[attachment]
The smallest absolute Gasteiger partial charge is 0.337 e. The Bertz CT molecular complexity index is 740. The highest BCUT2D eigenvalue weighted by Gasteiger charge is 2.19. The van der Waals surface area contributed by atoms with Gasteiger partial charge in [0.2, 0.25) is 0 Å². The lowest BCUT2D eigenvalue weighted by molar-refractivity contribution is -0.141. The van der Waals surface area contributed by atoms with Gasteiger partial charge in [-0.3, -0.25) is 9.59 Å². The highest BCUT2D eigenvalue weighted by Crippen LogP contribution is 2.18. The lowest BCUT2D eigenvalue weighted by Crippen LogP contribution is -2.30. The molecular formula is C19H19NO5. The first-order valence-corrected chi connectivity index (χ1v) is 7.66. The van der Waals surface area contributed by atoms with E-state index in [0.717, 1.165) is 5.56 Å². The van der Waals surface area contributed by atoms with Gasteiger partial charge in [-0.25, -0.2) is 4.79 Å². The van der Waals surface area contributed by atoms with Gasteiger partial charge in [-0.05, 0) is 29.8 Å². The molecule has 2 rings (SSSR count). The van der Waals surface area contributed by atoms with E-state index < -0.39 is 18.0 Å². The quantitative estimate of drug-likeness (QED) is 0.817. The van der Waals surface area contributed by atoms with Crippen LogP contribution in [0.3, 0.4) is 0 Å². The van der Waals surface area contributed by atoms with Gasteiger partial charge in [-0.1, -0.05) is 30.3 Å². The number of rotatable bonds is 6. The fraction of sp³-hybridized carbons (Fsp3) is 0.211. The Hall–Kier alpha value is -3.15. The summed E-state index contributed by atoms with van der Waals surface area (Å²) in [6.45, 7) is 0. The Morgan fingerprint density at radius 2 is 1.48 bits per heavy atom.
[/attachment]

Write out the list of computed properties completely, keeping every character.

The smallest absolute Gasteiger partial charge is 0.337 e. The Bertz CT molecular complexity index is 740. The highest BCUT2D eigenvalue weighted by Gasteiger charge is 2.19. The van der Waals surface area contributed by atoms with Gasteiger partial charge in [0.2, 0.25) is 0 Å². The lowest BCUT2D eigenvalue weighted by molar-refractivity contribution is -0.141. The van der Waals surface area contributed by atoms with Gasteiger partial charge in [-0.3, -0.25) is 9.59 Å². The highest BCUT2D eigenvalue weighted by Crippen LogP contribution is 2.18. The lowest BCUT2D eigenvalue weighted by Crippen LogP contribution is -2.30. The molecular formula is C19H19NO5. The first-order valence-corrected chi connectivity index (χ1v) is 7.66. The van der Waals surface area contributed by atoms with E-state index in [0.717, 1.165) is 5.56 Å². The van der Waals surface area contributed by atoms with Gasteiger partial charge in [-0.25, -0.2) is 4.79 Å². The van der Waals surface area contributed by atoms with Gasteiger partial charge in [-0.05, 0) is 29.8 Å². The molecule has 2 rings (SSSR count). The van der Waals surface area contributed by atoms with E-state index < -0.39 is 18.0 Å². The quantitative estimate of drug-likeness (QED) is 0.817. The van der Waals surface area contributed by atoms with Crippen LogP contribution in [0.3, 0.4) is 0 Å². The van der Waals surface area contributed by atoms with Gasteiger partial charge in [-0.1, -0.05) is 30.3 Å². The number of rotatable bonds is 6. The fraction of sp³-hybridized carbons (Fsp3) is 0.211. The Hall–Kier alpha value is -3.15. The summed E-state index contributed by atoms with van der Waals surface area (Å²) in [6.45, 7) is 0. The Morgan fingerprint density at radius 2 is 1.48 bits per heavy atom.